Have you been experiencing numbness in your feet, discoloration in your legs, cramping in your hips, thighs, or calves, pain from walking, or another unexplained issue with your extremities?
If so, you may be suffering from peripheral artery disease, or PAD.
Because many people with PAD don’t experience symptoms, or they chalk up their symptoms to old age, PAD often remains undiagnosed, elevating the risk of coronary artery disease, stroke, heart attack, and limb loss via amputation.
That’s why it’s extremely important to seek treatment as soon as possible if you notice any warning signs.
At VasCare’s clinic in Corpus Christi, we offer both PAD diagnosis and PAD treatment in a state-of-the-art outpatient facility.
We can help you avoid costly hospital stays, alleviate pain, and get back to doing the things you love.
Peripheral artery disease is a condition in which arteries in the legs or arms become narrowed, hindering blood flow throughout the body and causing a wide variety of medical problems, particularly in the legs and feet.
This narrowing of the arteries is most often caused by atherosclerosis, or the buildup of plaque in the inner lining of the artery. About half of Americans ages 45-84 have atherosclerosis and don’t know it, according to the National Heart, Lung, and Blood Institute.
Known risk factors for PAD include:
Am I at risk of PAD? Take our simple quiz to determine if you are at risk of developing PAD.
People with PAD may experience debilitating pain, while others may not notice any outward signs of the disease. Learn to recognize the most common symptoms of PAD.
The first step is meeting with one of your providers who will review your medical history, current symptoms and perform a physical and exam.
One of the most basic tests we will perform in the office is an Ankle Brachial Index (ABI), which is a simple test that compares the blood pressure reading from your arm with that from your ankle. A low number on the index can be a sign blood is not flowing as easily to your lower body.
We may perform diagnostic imaging to further evaluate the arteries. Our sonography team on site is able to perform an arterial ultrasound, which evaluates the blood flow and the appearance of the arteries. There’s no prep and no pain with this procedure that uses sound waves to evaluate the arteries in your legs.
Another study we may order is a CT scan or MRI of the arteries. This is a study that takes 3D pictures of the arteries and shows the blood flow using IV contrast and often helps us plan any needed treatments.
The “gold standard” and definitive exam during which we can both diagnose and treat (if needed) is an angiogram. An angiogram involves placing a small catheter into the artery to inject contrast under an x-ray machine called fluoroscopy. This is a minimally invasive procedure that would be discussed with you during your visit with our providers and is also done in our state-of-the art facility.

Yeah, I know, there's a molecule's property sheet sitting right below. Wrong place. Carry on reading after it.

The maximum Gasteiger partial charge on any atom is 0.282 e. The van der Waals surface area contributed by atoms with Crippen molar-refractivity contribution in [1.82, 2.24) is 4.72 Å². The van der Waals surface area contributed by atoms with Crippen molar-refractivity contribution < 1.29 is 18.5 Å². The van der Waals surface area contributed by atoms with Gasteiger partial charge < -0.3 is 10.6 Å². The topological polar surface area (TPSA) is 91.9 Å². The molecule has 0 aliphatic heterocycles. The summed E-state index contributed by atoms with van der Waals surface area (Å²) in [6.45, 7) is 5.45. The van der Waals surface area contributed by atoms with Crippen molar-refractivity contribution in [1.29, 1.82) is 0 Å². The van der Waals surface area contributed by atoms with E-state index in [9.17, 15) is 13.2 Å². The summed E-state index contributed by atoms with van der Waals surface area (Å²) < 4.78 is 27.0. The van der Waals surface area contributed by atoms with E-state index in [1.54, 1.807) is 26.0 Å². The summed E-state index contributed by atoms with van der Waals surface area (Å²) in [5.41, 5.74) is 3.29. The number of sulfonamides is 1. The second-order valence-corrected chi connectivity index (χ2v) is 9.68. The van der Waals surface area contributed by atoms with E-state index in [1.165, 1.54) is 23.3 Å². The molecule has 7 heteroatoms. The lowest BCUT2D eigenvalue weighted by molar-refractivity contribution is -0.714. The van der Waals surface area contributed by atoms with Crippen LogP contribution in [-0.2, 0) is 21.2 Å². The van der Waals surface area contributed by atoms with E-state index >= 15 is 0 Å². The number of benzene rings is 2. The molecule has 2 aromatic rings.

Once diagnosis confirms the presence of symptomatic PAD, our goal is to provide the most minimally invasive treatment that can deliver a resolution.
We may find that in your case, lifestyle changes and medications are sufficient to resolve your PAD symptoms.
However, in some cases, a procedure is required to reestablish blood flow into the blocked arteries.
The following are the primary medical interventions we offer:
What it is: Also known as balloon angioplasty, this minimally invasive treatment is a method of using a balloon to enlarge the blood vessel. It flattens the plaque lining the artery that is reducing blood flow against the wall of the artery to allow blood to flow more freely.
How the procedure works: Guided by an X-ray, the doctor inserts a catheter with a small medical balloon on its tip into the blocked artery. At the blockage (or at each blockage, if there are more than one), the balloon is then gently inflated, pressing the plaque up against the sides of the artery. After being inflated and deflated several times, it’s finally withdrawn from the body. Patients typically require only local anesthesia and can go about their daily routines as normal afterward.
What it is: Like angioplasty, stenting is another method of widening arteries so that blood can reach the rest of the body. In fact, it is often used in conjunction with angioplasty. A stent is a small, wire mesh tube that is placed in the artery to help prop it open.
How the procedure works: The procedure is virtually identical to angioplasty except that after being placed in the artery, the stent is left there permanently to improve the long-term effects of the procedure.
What it is: An atherectomy is designed to remove the plaque from the artery, rather than flatten it out of the way.
How the procedure works: An atherectomy is also a non-surgical intervention that utilizes a catheter to remove plaque. We have several different devices that the doctor may use depending on the type of blockage present.
When you’re facing the prospect of losing limbs to PAD, you can’t risk putting yourself in the hands of anyone but the best.
Management of PAD is an extremely challenging undertaking, demanding highly skilled practitioners.
VasCare’s Dr. Llewellyn Lee is a Board Certified Vascular and Interventional Radiologist with over 20 years of experience.